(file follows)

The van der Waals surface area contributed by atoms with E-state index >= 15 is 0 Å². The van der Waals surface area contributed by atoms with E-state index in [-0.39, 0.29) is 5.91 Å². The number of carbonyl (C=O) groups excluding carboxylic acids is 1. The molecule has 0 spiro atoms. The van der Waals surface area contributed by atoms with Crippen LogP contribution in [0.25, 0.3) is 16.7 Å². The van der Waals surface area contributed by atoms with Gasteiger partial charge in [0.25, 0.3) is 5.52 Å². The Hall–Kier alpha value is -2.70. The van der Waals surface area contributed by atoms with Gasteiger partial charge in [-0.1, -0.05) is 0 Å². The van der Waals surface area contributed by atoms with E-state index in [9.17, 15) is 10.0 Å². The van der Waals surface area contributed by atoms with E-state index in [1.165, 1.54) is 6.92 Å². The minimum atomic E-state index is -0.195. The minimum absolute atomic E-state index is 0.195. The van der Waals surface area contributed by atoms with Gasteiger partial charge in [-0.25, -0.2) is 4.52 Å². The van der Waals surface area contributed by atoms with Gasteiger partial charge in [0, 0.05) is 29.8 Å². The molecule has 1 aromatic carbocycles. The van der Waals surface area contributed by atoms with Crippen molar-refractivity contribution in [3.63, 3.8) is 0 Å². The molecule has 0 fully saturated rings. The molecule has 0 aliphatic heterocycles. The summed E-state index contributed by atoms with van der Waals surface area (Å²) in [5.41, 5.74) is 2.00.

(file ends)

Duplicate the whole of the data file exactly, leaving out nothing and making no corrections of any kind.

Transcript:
The van der Waals surface area contributed by atoms with E-state index >= 15 is 0 Å². The van der Waals surface area contributed by atoms with E-state index in [-0.39, 0.29) is 5.91 Å². The number of carbonyl (C=O) groups excluding carboxylic acids is 1. The molecule has 0 spiro atoms. The van der Waals surface area contributed by atoms with Crippen LogP contribution in [0.25, 0.3) is 16.7 Å². The van der Waals surface area contributed by atoms with Gasteiger partial charge in [0.25, 0.3) is 5.52 Å². The Hall–Kier alpha value is -2.70. The van der Waals surface area contributed by atoms with Gasteiger partial charge in [-0.1, -0.05) is 0 Å². The van der Waals surface area contributed by atoms with E-state index in [9.17, 15) is 10.0 Å². The van der Waals surface area contributed by atoms with E-state index in [1.165, 1.54) is 6.92 Å². The minimum atomic E-state index is -0.195. The minimum absolute atomic E-state index is 0.195. The van der Waals surface area contributed by atoms with Gasteiger partial charge in [-0.25, -0.2) is 4.52 Å². The van der Waals surface area contributed by atoms with Gasteiger partial charge in [0, 0.05) is 29.8 Å². The molecule has 1 aromatic carbocycles. The van der Waals surface area contributed by atoms with Crippen molar-refractivity contribution in [3.63, 3.8) is 0 Å². The molecule has 0 fully saturated rings. The molecule has 0 aliphatic heterocycles. The summed E-state index contributed by atoms with van der Waals surface area (Å²) in [5.41, 5.74) is 2.00.